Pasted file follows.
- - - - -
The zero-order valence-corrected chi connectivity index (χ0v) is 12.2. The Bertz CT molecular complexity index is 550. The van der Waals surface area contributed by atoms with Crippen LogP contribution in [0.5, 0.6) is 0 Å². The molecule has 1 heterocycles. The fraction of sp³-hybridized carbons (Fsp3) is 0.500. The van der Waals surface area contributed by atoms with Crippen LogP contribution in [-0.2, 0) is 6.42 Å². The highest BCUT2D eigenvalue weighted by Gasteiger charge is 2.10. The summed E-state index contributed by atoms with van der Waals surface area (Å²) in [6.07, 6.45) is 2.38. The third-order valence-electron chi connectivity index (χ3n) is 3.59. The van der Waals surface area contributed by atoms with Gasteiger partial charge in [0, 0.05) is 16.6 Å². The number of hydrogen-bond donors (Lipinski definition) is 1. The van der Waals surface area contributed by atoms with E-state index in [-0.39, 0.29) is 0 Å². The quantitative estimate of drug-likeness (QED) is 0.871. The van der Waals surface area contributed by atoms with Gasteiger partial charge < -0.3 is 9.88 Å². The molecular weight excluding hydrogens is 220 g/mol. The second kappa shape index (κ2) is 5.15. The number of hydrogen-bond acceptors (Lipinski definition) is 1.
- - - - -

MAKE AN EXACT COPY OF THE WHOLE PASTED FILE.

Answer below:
The zero-order valence-corrected chi connectivity index (χ0v) is 12.2. The Bertz CT molecular complexity index is 550. The van der Waals surface area contributed by atoms with Crippen LogP contribution in [0.5, 0.6) is 0 Å². The molecule has 1 heterocycles. The fraction of sp³-hybridized carbons (Fsp3) is 0.500. The van der Waals surface area contributed by atoms with Crippen LogP contribution in [-0.2, 0) is 6.42 Å². The highest BCUT2D eigenvalue weighted by Gasteiger charge is 2.10. The summed E-state index contributed by atoms with van der Waals surface area (Å²) in [6.07, 6.45) is 2.38. The third-order valence-electron chi connectivity index (χ3n) is 3.59. The van der Waals surface area contributed by atoms with Gasteiger partial charge in [0, 0.05) is 16.6 Å². The number of hydrogen-bond donors (Lipinski definition) is 1. The van der Waals surface area contributed by atoms with E-state index in [-0.39, 0.29) is 0 Å². The quantitative estimate of drug-likeness (QED) is 0.871. The van der Waals surface area contributed by atoms with Gasteiger partial charge < -0.3 is 9.88 Å². The molecular weight excluding hydrogens is 220 g/mol. The second kappa shape index (κ2) is 5.15. The number of hydrogen-bond acceptors (Lipinski definition) is 1.